This year, five undergraduate students visited Patagonia thanks to funding from the School of Welsh and Banco Santander. Here, Sara Rowlands, a Welsh and Journalism student, shares her experience of travelling and working in the Gwladfa.
It was an honour for me to receive one of the Santander scholarships from the School of Welsh, and I travelled to Trevelin, in Patagonia, this summer. Naturally, I was very nervous before leaving in August. I would describe myself as someone who prefers to stay close to home, so going half way across the world for a whole month was something that I never thought I would do!
Homely and welcoming
The most remarkable thing for me about Patagonia was how much I felt at home there. The landscape of Trevelin is very similar to Wales, and I took comfort from the mountains and views. But above all it was the Welsh community that made me feel at home. There was always plenty to do in Trevelin and Esquel, from parties to folk dancing practice, or invitations to take tea or asado. The community certainly welcomed us with open arms!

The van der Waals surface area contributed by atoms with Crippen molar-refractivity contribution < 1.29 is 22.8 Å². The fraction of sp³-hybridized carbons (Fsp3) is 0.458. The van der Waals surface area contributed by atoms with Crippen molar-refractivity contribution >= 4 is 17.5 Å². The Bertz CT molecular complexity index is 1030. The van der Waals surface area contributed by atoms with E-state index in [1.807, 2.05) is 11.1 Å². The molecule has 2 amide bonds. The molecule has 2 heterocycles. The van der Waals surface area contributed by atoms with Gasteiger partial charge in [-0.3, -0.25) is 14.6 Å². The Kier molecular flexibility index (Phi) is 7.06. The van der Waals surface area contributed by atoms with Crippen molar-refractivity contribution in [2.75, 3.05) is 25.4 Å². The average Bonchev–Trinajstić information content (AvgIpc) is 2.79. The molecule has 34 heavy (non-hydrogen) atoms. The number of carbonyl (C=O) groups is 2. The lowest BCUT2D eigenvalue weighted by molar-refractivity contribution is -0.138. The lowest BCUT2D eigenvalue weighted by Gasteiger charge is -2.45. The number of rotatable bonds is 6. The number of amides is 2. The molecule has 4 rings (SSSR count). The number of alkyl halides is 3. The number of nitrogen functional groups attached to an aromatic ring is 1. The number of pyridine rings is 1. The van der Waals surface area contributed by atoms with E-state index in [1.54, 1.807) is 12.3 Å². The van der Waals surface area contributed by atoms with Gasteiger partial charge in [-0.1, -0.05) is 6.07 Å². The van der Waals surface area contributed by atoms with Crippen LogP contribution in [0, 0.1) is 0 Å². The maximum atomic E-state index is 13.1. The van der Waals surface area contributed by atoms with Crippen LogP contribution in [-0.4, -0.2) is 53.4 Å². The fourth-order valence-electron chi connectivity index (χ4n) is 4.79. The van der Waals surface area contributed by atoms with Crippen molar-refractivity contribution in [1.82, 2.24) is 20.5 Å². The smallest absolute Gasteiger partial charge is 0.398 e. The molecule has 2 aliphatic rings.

We had no quiet days in Trevelin. As well as social events, there was a lot of work to be done. From planning and delivering activities, arranging social evenings, editing an issue of the papur bro, Llais yr Andes, to blogging for Ysgol y Cwm social media pages. The four weeks certainly flew by!
I was inspired by the children, young people and adults learning Welsh at the other side of the world. I jumped at the opportunity to bring a little of the Swansea Valley to the people by introducing them to some history, poems and a few Huw Chiswell songs. Singing ‘Y Cwm’ at Seion Chapel in Esquel was an unforgettable experience.
I would certainly encourage anyone at the School of Welsh to apply for one of the Santander scholarships. I learnt so much about the Welsh language, the Gwladfa and myself during my time in Patagonia – and am very grateful for the opportunity.